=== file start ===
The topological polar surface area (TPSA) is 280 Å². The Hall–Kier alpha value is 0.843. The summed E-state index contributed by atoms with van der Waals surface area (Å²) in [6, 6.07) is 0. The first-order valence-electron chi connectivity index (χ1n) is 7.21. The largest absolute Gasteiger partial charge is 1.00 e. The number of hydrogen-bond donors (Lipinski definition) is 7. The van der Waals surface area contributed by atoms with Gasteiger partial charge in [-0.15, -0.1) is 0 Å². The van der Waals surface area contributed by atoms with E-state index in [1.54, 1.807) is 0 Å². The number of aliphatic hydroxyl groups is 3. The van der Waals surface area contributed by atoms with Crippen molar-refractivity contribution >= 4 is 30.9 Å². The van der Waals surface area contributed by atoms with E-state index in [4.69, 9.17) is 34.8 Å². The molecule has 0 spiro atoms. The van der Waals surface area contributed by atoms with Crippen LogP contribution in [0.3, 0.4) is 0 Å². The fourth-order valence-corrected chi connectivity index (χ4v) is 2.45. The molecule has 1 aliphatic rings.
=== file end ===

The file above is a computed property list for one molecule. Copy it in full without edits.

The topological polar surface area (TPSA) is 280 Å². The Hall–Kier alpha value is 0.843. The summed E-state index contributed by atoms with van der Waals surface area (Å²) in [6, 6.07) is 0. The first-order valence-electron chi connectivity index (χ1n) is 7.21. The largest absolute Gasteiger partial charge is 1.00 e. The number of hydrogen-bond donors (Lipinski definition) is 7. The van der Waals surface area contributed by atoms with Gasteiger partial charge in [-0.15, -0.1) is 0 Å². The van der Waals surface area contributed by atoms with E-state index in [1.54, 1.807) is 0 Å². The number of aliphatic hydroxyl groups is 3. The van der Waals surface area contributed by atoms with Crippen molar-refractivity contribution >= 4 is 30.9 Å². The van der Waals surface area contributed by atoms with E-state index in [4.69, 9.17) is 34.8 Å². The molecule has 0 spiro atoms. The van der Waals surface area contributed by atoms with Crippen LogP contribution in [0.3, 0.4) is 0 Å². The fourth-order valence-corrected chi connectivity index (χ4v) is 2.45. The molecule has 1 aliphatic rings.